It's an incredibly interesting story, but the film struggles to tell it in a consistently interesting way. Although there is nothing wrong with divulging from traditional story structure, 'Oranges and Sunshine' can't seem to settle into a working structure of its own. After the first act, it loses its momentum and starts to feel like a heavy, lengthy, melodrama.

Had it been a bit shorter, and a bit more focused, it would have really been a memorable film. But as is, it's just a historical drama about an inspiring woman that makes for a somewhat less inspiring film.

Source Code

Dir. Duncan Jones
Starring. Jake Gyllenhaal, Vera Farmiga, Michelle Monaghan

We begin with a classic scenario. A man wakes up to find he doesn't know who he is, where he is, or how he got there. It's an excellent start to any story. Instantly we are interested. We are with this character 100%, trying to get answers. And it is in those first few minutes, that Source Code has us hooked. The problem then, is keeping us on the line.

Eventually we find out that Captain Colter Stevens, (Jake Gyllenhaal) has just woken up in another mans body on a train to Chicago, because he is part of a government experiment which allows him to relive the last 8 minutes of this man's life. After these 8 minutes, the train blows up. Stevens is continually sent back into this scenario, each time to make a different attempt at finding out who bombed the train, so that the terrorist can be caught and prevented from future bombings. He is working to protect the future, but he soon begins to wonder: can he also change the past?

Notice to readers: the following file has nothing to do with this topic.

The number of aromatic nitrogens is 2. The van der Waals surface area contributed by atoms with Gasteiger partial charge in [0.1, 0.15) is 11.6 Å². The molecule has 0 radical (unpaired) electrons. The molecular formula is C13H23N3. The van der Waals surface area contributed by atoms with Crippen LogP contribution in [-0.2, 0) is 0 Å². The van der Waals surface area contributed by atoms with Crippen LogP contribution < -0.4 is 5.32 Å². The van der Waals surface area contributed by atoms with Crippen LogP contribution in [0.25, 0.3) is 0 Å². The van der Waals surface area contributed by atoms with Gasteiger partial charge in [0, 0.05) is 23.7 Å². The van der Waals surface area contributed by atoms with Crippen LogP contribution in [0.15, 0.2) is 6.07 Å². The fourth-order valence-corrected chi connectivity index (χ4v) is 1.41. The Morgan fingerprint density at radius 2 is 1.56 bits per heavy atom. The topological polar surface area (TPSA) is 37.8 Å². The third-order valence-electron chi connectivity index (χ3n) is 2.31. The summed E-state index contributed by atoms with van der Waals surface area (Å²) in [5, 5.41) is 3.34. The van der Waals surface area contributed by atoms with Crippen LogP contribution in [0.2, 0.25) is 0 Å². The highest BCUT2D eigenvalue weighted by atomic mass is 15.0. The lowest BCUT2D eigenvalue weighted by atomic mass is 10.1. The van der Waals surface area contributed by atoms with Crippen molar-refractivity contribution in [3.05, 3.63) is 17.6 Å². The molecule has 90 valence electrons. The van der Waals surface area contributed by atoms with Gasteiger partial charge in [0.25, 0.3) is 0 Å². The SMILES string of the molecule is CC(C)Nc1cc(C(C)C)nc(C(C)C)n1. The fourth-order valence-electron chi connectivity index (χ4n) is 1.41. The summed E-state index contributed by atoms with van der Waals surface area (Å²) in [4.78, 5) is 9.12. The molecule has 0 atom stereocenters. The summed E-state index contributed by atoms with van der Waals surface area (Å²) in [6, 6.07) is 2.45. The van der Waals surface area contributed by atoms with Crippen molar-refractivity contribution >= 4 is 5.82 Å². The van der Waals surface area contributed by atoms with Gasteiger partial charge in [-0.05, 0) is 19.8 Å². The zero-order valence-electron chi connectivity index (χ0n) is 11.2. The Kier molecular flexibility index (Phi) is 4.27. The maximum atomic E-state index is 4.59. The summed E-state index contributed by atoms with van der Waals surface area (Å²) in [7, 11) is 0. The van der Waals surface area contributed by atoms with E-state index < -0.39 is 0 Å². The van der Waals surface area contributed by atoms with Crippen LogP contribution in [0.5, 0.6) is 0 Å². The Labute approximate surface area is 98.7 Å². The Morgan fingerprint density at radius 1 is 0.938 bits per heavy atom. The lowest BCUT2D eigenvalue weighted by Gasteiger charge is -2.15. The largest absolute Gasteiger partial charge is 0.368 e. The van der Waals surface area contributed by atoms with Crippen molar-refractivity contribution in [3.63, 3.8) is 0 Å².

As you can imagine, it doesn't make for the most original plot structure. It's a bit like Run Lola Run and Groundhog's Day had a baby with Quantum Leap. Fortunately the idea of the technology behind this time loop tale and the specifics of its behaviors are original enough to keep an audience interested. And just in case your mind does start to wander, there's a big explosion every 8 minutes. BAM! You're right back in it. It's a clever device that I wish I could use to keep audiences interested in my reviews.

BAM! Keep reading.

Director Duncan Jones, who previously proved his ability to master the Sci-fi genre with 'Moon,' seems to get caught up in the conventions of the blockbuster here. Or perhaps the difference is simply that he was the writer of 'Moon,' a credit which he does not claim with 'Source Code.' Either way, the story fails to take off or expand from its original idea, and by the end it all feels a bit too Hollywood cliche to warrant a 'must see' rating.

Nonetheless, this is an enjoyable action-packed movie that really grabs you from the start. It just has a bit of trouble holding on.